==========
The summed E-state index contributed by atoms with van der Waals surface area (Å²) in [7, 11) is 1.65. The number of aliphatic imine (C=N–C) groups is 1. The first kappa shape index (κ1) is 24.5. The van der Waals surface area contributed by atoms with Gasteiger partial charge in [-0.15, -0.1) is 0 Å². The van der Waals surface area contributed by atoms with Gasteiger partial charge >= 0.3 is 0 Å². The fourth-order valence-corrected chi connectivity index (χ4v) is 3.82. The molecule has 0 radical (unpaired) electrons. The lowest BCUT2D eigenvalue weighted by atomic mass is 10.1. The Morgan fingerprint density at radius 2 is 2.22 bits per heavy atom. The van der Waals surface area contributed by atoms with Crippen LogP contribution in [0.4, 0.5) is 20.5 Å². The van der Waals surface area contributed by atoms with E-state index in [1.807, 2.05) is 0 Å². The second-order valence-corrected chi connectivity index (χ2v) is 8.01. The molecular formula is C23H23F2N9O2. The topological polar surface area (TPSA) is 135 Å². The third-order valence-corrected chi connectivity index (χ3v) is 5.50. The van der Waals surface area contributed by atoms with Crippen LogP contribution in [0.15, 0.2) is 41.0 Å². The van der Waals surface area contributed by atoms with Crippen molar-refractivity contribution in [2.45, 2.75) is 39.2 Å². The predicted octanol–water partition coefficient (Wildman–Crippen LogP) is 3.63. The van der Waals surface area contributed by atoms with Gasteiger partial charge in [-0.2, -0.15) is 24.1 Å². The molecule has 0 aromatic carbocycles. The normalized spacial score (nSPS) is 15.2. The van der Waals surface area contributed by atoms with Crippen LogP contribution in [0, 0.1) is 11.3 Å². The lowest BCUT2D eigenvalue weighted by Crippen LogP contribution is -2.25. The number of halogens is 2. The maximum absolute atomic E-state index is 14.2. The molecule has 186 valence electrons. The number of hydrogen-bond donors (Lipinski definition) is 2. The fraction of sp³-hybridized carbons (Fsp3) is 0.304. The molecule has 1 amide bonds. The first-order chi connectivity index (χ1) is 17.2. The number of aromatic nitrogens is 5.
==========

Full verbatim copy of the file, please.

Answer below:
The summed E-state index contributed by atoms with van der Waals surface area (Å²) in [7, 11) is 1.65. The number of aliphatic imine (C=N–C) groups is 1. The first kappa shape index (κ1) is 24.5. The van der Waals surface area contributed by atoms with Gasteiger partial charge in [-0.15, -0.1) is 0 Å². The van der Waals surface area contributed by atoms with Gasteiger partial charge >= 0.3 is 0 Å². The fourth-order valence-corrected chi connectivity index (χ4v) is 3.82. The molecule has 0 radical (unpaired) electrons. The lowest BCUT2D eigenvalue weighted by atomic mass is 10.1. The Morgan fingerprint density at radius 2 is 2.22 bits per heavy atom. The van der Waals surface area contributed by atoms with Crippen LogP contribution in [0.4, 0.5) is 20.5 Å². The van der Waals surface area contributed by atoms with E-state index in [1.807, 2.05) is 0 Å². The second-order valence-corrected chi connectivity index (χ2v) is 8.01. The molecular formula is C23H23F2N9O2. The topological polar surface area (TPSA) is 135 Å². The third-order valence-corrected chi connectivity index (χ3v) is 5.50. The van der Waals surface area contributed by atoms with Crippen LogP contribution in [0.15, 0.2) is 41.0 Å². The van der Waals surface area contributed by atoms with Crippen molar-refractivity contribution in [2.45, 2.75) is 39.2 Å². The predicted octanol–water partition coefficient (Wildman–Crippen LogP) is 3.63. The van der Waals surface area contributed by atoms with Gasteiger partial charge in [-0.2, -0.15) is 24.1 Å². The molecule has 0 aromatic carbocycles. The normalized spacial score (nSPS) is 15.2. The van der Waals surface area contributed by atoms with Crippen LogP contribution in [0, 0.1) is 11.3 Å². The lowest BCUT2D eigenvalue weighted by Crippen LogP contribution is -2.25. The number of halogens is 2. The maximum absolute atomic E-state index is 14.2. The molecule has 186 valence electrons. The number of hydrogen-bond donors (Lipinski definition) is 2. The fraction of sp³-hybridized carbons (Fsp3) is 0.304. The molecule has 1 amide bonds. The first-order chi connectivity index (χ1) is 17.2. The number of aromatic nitrogens is 5.